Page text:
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Sustainable careers and employability for the new-collar worker - An Exploratory Study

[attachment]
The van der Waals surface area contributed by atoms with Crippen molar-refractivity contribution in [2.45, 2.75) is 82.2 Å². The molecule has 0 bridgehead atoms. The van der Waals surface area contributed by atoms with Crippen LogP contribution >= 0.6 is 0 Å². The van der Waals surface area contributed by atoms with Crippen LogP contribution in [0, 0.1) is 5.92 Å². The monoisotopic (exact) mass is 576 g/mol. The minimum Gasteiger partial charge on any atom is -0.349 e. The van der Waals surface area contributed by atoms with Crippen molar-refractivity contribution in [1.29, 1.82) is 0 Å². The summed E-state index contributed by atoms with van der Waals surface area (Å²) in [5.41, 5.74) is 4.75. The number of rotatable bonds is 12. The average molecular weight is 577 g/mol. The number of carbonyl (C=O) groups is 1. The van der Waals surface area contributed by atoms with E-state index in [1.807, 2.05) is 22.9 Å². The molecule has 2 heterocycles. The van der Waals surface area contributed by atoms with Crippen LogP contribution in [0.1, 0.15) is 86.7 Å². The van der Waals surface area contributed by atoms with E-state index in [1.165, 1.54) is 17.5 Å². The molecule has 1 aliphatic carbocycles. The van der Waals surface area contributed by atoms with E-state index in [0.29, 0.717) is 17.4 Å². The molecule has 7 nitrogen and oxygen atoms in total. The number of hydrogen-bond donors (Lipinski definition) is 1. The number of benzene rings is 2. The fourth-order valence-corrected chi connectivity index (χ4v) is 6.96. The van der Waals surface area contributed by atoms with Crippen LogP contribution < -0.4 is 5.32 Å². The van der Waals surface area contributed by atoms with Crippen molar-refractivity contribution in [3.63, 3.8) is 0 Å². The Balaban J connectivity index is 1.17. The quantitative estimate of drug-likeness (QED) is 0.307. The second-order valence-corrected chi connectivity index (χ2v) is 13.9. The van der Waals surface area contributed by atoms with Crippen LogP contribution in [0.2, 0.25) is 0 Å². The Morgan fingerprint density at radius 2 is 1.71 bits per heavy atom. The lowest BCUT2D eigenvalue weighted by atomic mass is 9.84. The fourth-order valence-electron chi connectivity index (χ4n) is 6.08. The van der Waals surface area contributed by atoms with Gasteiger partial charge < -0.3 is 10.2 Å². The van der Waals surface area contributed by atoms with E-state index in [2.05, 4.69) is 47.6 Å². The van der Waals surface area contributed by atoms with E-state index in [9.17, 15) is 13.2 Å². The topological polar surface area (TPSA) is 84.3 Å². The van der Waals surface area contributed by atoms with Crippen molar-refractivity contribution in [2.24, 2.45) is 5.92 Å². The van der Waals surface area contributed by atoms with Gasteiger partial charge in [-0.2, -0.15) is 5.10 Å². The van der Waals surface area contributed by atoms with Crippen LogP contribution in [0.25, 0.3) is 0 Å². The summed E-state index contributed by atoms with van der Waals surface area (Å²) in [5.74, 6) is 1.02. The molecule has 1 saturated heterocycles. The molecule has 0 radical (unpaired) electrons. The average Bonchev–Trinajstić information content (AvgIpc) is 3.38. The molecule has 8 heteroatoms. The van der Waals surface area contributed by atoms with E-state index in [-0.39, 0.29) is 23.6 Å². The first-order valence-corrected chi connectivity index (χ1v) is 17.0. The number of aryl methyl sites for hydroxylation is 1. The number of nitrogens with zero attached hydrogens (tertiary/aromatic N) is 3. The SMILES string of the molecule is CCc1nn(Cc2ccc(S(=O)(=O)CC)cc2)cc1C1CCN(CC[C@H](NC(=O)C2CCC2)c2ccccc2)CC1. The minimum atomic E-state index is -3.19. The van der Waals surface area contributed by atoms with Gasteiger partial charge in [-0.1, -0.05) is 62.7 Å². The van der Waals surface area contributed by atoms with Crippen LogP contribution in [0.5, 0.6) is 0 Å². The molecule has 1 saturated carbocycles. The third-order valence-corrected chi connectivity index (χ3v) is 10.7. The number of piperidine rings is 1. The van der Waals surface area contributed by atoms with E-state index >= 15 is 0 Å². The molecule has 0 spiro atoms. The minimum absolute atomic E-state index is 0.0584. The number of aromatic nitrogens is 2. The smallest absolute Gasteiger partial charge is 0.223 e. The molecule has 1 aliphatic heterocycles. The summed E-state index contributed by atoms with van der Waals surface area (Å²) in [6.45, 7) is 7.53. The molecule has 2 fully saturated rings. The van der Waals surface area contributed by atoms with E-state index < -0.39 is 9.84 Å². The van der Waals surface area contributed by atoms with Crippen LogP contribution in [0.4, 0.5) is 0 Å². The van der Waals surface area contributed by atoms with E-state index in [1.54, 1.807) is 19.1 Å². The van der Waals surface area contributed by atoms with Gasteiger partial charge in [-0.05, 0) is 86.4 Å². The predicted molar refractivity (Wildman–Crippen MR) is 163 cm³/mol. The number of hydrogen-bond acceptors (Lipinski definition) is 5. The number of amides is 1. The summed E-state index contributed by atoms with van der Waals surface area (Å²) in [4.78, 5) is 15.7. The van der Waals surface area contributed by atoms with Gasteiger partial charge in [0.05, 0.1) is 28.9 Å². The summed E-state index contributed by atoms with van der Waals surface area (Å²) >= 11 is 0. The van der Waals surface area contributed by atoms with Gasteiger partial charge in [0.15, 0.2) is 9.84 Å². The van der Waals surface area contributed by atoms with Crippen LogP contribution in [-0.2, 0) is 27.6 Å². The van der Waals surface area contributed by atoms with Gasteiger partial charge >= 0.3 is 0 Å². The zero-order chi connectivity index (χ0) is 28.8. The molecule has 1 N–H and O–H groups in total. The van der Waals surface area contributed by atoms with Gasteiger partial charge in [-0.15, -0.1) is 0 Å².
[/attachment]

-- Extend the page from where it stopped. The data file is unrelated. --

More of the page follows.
The volatility, uncertainty, complexity and ambiguity of the emerging world of work, prophesies turbulent times. The rapidly transforming ecosystem is characterized by radical technological innovations, in-step with a unique millennial workforce. And this will be most significantly evidenced in the impact on the behavior of individuals and groups in organizations. The pursuit of sustainable careers would require these individuals and groups to challenge and evaluate their career strategies, engage in forward planning, anticipating and preparing proactively for embracing and championing change as part of their daily lives. The agile learning, feedback seeking behavior, on-going self-evaluation, reflection and re-prioritizing are some key skills that will be demanded of the new-collar worker running in order to remain abreast of new technologies. Individuals’ careers, key ingredient for successful organizations, would be significantly impacted, and their ability to nurture career sustainability appear to be of significance in the changing world of work. Prevailing wisdom of how careers are strategized and managed will need to accommodate for the newer paradigm of career sustainability in the face of the emerging nature of work, jobs and skills that the workplace will require. Career theories to begin with, explained career as the fitment of skills with job requirements. They moved on to define career as a drive or pursuing passion, and progressed further to define career as a unique life-long pursuit that the individual author’s and uniquely creates. Sustainable careers might challenge all of these theories, challenging the new-collar workers to pursue careers as well-evaluated, marketable, intellectually stimulating and personally challenging, strategies. The element of VUCA (Volatile, Uncertain, Complex, Ambiguous) in the career strategy itself, as a result of disruptive technologies inherent in today’s work world, would propel the millennial to pursue career sustainability in-order to remain successful. The new-collar worker will need to adopt a nuanced approach, balancing the grit to survive the grind, constantly replenish skill / knowledge, with the values of flexibility and perseverance, that supports the building of sustainable and successful careers. This will benefit the individual as well as organizations and in-turn the economy of the future. Enhancing career development and increasing employability through the use of sustainable career strategies will become critical within the context of an increasingly complex and rapidly changing workplace. This paper explores the changing paradigms of sustainable careers in general and its impact on employability, in particular. Literature on sustainable careers, the new-collar worker, attributes of the millennial is reviewed to propose a model for career sustainability. Attempt is made to define and conceptualize career sustainability attributes, methods used to nurture it, and adaptive techniques that could support the process. It strengthens the context of what it takes to nurture sustainable careers in today’s organizations who are under constant pressure to meet market demands and retain financial health. The importance of nurturing sustainable career is espoused in Charles Darwin’s famous words “it is not he strongest that survive, nor the most intelligent, but the ones most responsive to change”. Key words: Sustainable career, new-collar worker, employability